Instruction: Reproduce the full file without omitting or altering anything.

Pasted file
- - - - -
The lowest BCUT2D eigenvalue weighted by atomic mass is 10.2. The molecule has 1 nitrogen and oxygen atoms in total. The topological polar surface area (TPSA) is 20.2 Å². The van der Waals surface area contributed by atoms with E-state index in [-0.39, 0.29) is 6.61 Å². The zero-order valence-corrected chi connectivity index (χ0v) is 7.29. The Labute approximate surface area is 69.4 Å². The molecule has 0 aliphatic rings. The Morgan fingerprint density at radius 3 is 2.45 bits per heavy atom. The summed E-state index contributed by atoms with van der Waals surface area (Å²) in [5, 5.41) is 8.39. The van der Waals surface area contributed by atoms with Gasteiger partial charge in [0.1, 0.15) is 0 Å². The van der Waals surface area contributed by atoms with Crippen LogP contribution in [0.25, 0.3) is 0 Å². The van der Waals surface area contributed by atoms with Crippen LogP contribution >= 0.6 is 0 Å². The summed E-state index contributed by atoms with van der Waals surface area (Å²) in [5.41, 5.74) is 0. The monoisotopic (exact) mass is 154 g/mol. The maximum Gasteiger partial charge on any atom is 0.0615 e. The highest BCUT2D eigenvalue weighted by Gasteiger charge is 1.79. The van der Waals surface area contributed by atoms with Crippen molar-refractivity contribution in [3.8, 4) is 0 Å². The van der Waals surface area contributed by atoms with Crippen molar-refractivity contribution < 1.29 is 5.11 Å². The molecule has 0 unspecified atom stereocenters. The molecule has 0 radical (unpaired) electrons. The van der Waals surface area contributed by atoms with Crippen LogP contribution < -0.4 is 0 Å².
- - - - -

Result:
The lowest BCUT2D eigenvalue weighted by atomic mass is 10.2. The molecule has 1 nitrogen and oxygen atoms in total. The topological polar surface area (TPSA) is 20.2 Å². The van der Waals surface area contributed by atoms with E-state index in [-0.39, 0.29) is 6.61 Å². The zero-order valence-corrected chi connectivity index (χ0v) is 7.29. The Labute approximate surface area is 69.4 Å². The molecule has 0 aliphatic rings. The Morgan fingerprint density at radius 3 is 2.45 bits per heavy atom. The summed E-state index contributed by atoms with van der Waals surface area (Å²) in [5, 5.41) is 8.39. The van der Waals surface area contributed by atoms with Gasteiger partial charge in [0.1, 0.15) is 0 Å². The van der Waals surface area contributed by atoms with Crippen LogP contribution in [0.25, 0.3) is 0 Å². The van der Waals surface area contributed by atoms with Crippen LogP contribution >= 0.6 is 0 Å². The summed E-state index contributed by atoms with van der Waals surface area (Å²) in [5.41, 5.74) is 0. The monoisotopic (exact) mass is 154 g/mol. The maximum Gasteiger partial charge on any atom is 0.0615 e. The highest BCUT2D eigenvalue weighted by Gasteiger charge is 1.79. The van der Waals surface area contributed by atoms with Crippen molar-refractivity contribution in [3.8, 4) is 0 Å². The van der Waals surface area contributed by atoms with Crippen molar-refractivity contribution < 1.29 is 5.11 Å². The molecule has 0 unspecified atom stereocenters. The molecule has 0 radical (unpaired) electrons. The van der Waals surface area contributed by atoms with Crippen LogP contribution < -0.4 is 0 Å².